Monday, January 09, 2012

Zoning in !

“You can never zone out” here, she shrieked.

While in the US, it was a treat to be on the road. Almost everybody observed traffic signals. Their economy may be growing at 2-4% but the traffic signals work. In true American style the minimum gap between vehicles in the USA, would seem like the distance between Sun and Saturn for the average Mumbai motorist.



Although I was there in American soil for only a few weeks, I can hold court like a well entrenched native with impunity, especially if the topic was a comparative narrative on the difference between driving in Mumbai and driving over there.

So, this friend from the USA, sat next to me as I drove, on roads that sported less than normal traffic on that particular day. Within five minutes of her first ride on Indian roads, I saw her hands shiver. In the seventh minute beads of sweat began to appear. In the eight minute, from the corner of my eye, I saw her hold on to the inside of the door handle. In eight and a half, her face was buried in her palms.

It was obvious it was about the road. For my hands were firmly on the wheel and I hadn’t spoken a word, other than professional conversation. My mind was racing at a faster speed than the motorbike that held an aunty, uncle and two kids that hung out of the bike rather precariously, and were looking into the window.

Obviously a ‘phoren’ woman, face buried in her hands with a chap that sported furtive looks can be fertile feeding ground even for the dull variety. All four of them were peering into the car, waiting for action.

In a brief while, it was but obvious, that every eye atop any moving object on Western Express Highway was trained on our car. Not wanting to run the risk of being featured on some news starved news channel with a silly ‘breaking news’, I pulled over. And hesitatingly asked my friend if everything was ok?!?

‘The cars are coming too close here’. She said. In some sense, I was relieved that she didn’t get to see the aunty+Uncle + one kid + another kid precariously hanging, all peering into the car. I was certain she wouldn’t have seen a circus act of that order!

We struck a deal. I would keep the car to the extreme left, that would come close to eliminate the possibility of a Ferrari hopeful overtaking on the left. Where she was sitting. After all of this, she offered “I’ll keep my eyes closed”. An offer, that was readily and graciously accepted.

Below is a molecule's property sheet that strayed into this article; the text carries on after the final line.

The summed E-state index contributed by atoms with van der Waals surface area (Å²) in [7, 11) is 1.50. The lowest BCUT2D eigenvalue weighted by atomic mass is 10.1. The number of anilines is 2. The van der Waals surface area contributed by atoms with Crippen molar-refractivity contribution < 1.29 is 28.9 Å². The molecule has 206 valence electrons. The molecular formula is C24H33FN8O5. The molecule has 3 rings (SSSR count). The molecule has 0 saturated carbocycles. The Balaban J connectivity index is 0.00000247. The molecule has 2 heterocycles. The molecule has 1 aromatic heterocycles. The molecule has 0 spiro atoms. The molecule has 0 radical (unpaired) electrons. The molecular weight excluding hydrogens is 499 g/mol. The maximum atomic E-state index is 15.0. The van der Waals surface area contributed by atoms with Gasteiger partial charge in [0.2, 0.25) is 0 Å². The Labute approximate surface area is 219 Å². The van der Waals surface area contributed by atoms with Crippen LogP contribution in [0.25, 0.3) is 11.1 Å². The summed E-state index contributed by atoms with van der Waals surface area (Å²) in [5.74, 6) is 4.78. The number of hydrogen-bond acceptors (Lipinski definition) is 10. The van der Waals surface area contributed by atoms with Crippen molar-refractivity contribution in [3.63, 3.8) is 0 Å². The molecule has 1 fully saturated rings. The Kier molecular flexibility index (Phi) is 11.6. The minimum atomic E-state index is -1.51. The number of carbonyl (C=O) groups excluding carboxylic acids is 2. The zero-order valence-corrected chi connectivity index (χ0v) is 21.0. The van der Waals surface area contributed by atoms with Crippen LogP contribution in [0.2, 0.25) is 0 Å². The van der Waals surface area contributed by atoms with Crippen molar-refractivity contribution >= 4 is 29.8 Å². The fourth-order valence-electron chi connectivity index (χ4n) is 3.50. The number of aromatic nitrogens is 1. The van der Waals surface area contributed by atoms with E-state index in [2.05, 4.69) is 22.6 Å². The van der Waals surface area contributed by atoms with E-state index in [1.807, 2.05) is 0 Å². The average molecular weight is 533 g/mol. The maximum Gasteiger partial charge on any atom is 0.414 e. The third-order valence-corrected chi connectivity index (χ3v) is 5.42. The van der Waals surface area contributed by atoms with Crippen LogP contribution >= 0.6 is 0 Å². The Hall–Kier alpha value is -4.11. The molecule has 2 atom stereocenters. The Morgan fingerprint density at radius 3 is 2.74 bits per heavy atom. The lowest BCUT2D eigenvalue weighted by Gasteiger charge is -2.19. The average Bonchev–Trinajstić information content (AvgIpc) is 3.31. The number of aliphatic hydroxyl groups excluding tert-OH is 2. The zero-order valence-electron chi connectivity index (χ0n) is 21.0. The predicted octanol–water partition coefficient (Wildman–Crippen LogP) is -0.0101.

Peace returned. She turned blind. I steered through what was ‘sub-normal’ traffic. Until we came across, a case of a ‘mild’ traffic jam. She opened her eyes, squirmed in her seat, but was far more comfortable than before.



After some agnonising moments, we discovered the root cause. A broken down truck, laden with steel rods. Sprouting a few twigs amidst all the steel. The twigs, any average Indian motorist would know, is a sign that warns other motorists of a broken down vehicle!

She went from ‘awe’ to ‘open-mouthed awe’ to ‘insanely open mouthed awe’ to ‘shaking heads in disbelief insanely open mouthed awe’.

Where in the world did we think of tying up a twig and a clutch of leaves onto a vehicle that had a breakdown ! Whatever happened to ‘hazard lights’ and the ‘hazard triangle’ to warn other motorist. Questions fired in quick succession.

I replied calmly. It was simple. Common sensical. Isnt it. I wouldn’t expect twigs to sprout from a lorry loaded with steel rods. That is abnormal. An obvious implication that something is amiss here and therefore the vehicle is stationary.

So, the minute your car breaks down, you don’t run you battery down with hazard lights and such else. You just reach for the nearest twig or a clutch of leaves and append it to some part of your car that is visible to others.

Which left her in a state of mild sedation, occasionally mumbling about Indian innovation and such else. I presume its going to take her a while to recover.

Until then, ofcourse, if you are travelling to India, a vehicle sprouting twigs is not a symbolic protest about global warming or something. This is a different kind of a breakdown. Ok ?


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4 comments:

Rajlakshmi said...

hahaha ROFL... what an ordeal for her :D driving on indian roads is an adventure in itself :D

Kara said...

Very fun & fascinating - my two favourite things!

rahul said...

Hahahahha..indian people live very adventureous life daily :D

Jeevan said...

lol! amusing writeup and could easily relate it in visuals on our road condition.

Amazing, how they maintain the distance that we will ever agreed to follow? how many public transports and lorries here have rear red lights then looking for hazard lights.